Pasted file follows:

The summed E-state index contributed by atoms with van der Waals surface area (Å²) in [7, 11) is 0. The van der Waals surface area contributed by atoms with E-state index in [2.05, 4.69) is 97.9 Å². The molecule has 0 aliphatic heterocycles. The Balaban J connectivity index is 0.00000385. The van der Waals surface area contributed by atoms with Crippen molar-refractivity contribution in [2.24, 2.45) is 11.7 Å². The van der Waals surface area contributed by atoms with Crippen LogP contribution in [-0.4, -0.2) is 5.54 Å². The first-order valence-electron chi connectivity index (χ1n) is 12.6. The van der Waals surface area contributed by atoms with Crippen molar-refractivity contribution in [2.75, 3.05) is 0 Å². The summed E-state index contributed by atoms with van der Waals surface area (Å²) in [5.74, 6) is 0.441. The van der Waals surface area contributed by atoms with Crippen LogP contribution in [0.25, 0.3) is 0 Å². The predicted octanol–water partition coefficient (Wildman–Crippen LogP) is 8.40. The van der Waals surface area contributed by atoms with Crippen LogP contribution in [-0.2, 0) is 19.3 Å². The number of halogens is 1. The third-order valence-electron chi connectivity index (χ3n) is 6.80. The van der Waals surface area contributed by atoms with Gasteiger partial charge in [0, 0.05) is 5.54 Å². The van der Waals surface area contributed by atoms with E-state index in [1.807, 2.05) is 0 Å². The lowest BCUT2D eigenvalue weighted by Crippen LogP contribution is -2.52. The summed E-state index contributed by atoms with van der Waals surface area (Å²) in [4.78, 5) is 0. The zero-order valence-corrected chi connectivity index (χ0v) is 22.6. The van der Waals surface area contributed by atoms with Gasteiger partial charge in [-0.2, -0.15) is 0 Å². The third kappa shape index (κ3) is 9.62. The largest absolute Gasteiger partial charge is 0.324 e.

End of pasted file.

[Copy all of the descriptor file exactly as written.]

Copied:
The summed E-state index contributed by atoms with van der Waals surface area (Å²) in [7, 11) is 0. The van der Waals surface area contributed by atoms with E-state index in [2.05, 4.69) is 97.9 Å². The molecule has 0 aliphatic heterocycles. The Balaban J connectivity index is 0.00000385. The van der Waals surface area contributed by atoms with Crippen molar-refractivity contribution in [2.24, 2.45) is 11.7 Å². The van der Waals surface area contributed by atoms with Crippen LogP contribution in [-0.4, -0.2) is 5.54 Å². The first-order valence-electron chi connectivity index (χ1n) is 12.6. The van der Waals surface area contributed by atoms with Crippen molar-refractivity contribution in [2.75, 3.05) is 0 Å². The summed E-state index contributed by atoms with van der Waals surface area (Å²) in [5.74, 6) is 0.441. The van der Waals surface area contributed by atoms with Crippen LogP contribution in [0.25, 0.3) is 0 Å². The predicted octanol–water partition coefficient (Wildman–Crippen LogP) is 8.40. The van der Waals surface area contributed by atoms with Crippen LogP contribution in [-0.2, 0) is 19.3 Å². The number of halogens is 1. The third-order valence-electron chi connectivity index (χ3n) is 6.80. The van der Waals surface area contributed by atoms with Gasteiger partial charge in [0, 0.05) is 5.54 Å². The van der Waals surface area contributed by atoms with E-state index in [1.807, 2.05) is 0 Å². The lowest BCUT2D eigenvalue weighted by Crippen LogP contribution is -2.52. The summed E-state index contributed by atoms with van der Waals surface area (Å²) in [4.78, 5) is 0. The zero-order valence-corrected chi connectivity index (χ0v) is 22.6. The van der Waals surface area contributed by atoms with Gasteiger partial charge in [-0.2, -0.15) is 0 Å². The third kappa shape index (κ3) is 9.62. The largest absolute Gasteiger partial charge is 0.324 e.